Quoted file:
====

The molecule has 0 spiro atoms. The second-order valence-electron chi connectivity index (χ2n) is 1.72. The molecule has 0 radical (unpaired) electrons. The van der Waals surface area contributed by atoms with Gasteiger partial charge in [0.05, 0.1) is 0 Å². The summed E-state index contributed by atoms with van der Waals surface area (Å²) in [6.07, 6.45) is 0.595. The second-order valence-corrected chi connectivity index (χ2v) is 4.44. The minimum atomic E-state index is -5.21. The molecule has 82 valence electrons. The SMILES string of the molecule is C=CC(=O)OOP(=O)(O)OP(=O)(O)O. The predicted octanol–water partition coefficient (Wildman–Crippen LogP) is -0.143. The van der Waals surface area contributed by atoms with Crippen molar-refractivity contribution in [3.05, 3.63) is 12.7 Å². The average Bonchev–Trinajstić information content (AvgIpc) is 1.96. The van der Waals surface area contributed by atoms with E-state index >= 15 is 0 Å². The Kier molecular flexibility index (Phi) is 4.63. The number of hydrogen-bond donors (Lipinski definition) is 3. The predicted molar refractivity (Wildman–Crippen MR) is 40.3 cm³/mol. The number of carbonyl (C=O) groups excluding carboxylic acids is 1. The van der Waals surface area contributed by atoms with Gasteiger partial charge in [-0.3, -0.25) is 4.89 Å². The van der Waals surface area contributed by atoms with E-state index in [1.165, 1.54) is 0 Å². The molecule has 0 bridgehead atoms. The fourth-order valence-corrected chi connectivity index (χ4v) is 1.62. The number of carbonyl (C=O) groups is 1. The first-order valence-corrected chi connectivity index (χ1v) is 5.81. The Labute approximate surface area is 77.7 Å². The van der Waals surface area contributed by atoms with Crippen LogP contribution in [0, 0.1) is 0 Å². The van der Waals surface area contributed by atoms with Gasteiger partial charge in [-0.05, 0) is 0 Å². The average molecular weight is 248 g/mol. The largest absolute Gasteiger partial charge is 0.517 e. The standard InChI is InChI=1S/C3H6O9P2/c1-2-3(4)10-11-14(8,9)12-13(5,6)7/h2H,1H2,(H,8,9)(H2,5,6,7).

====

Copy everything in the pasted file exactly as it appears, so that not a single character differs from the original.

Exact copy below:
The molecule has 0 spiro atoms. The second-order valence-electron chi connectivity index (χ2n) is 1.72. The molecule has 0 radical (unpaired) electrons. The van der Waals surface area contributed by atoms with Gasteiger partial charge in [0.05, 0.1) is 0 Å². The summed E-state index contributed by atoms with van der Waals surface area (Å²) in [6.07, 6.45) is 0.595. The second-order valence-corrected chi connectivity index (χ2v) is 4.44. The minimum atomic E-state index is -5.21. The molecule has 82 valence electrons. The SMILES string of the molecule is C=CC(=O)OOP(=O)(O)OP(=O)(O)O. The predicted octanol–water partition coefficient (Wildman–Crippen LogP) is -0.143. The van der Waals surface area contributed by atoms with Crippen molar-refractivity contribution in [3.05, 3.63) is 12.7 Å². The average Bonchev–Trinajstić information content (AvgIpc) is 1.96. The van der Waals surface area contributed by atoms with E-state index >= 15 is 0 Å². The Kier molecular flexibility index (Phi) is 4.63. The number of hydrogen-bond donors (Lipinski definition) is 3. The predicted molar refractivity (Wildman–Crippen MR) is 40.3 cm³/mol. The number of carbonyl (C=O) groups excluding carboxylic acids is 1. The van der Waals surface area contributed by atoms with Gasteiger partial charge in [-0.3, -0.25) is 4.89 Å². The van der Waals surface area contributed by atoms with E-state index in [1.165, 1.54) is 0 Å². The molecule has 0 bridgehead atoms. The fourth-order valence-corrected chi connectivity index (χ4v) is 1.62. The number of carbonyl (C=O) groups is 1. The first-order valence-corrected chi connectivity index (χ1v) is 5.81. The Labute approximate surface area is 77.7 Å². The van der Waals surface area contributed by atoms with Crippen LogP contribution in [0, 0.1) is 0 Å². The van der Waals surface area contributed by atoms with Gasteiger partial charge in [-0.05, 0) is 0 Å². The average molecular weight is 248 g/mol. The largest absolute Gasteiger partial charge is 0.517 e. The standard InChI is InChI=1S/C3H6O9P2/c1-2-3(4)10-11-14(8,9)12-13(5,6)7/h2H,1H2,(H,8,9)(H2,5,6,7).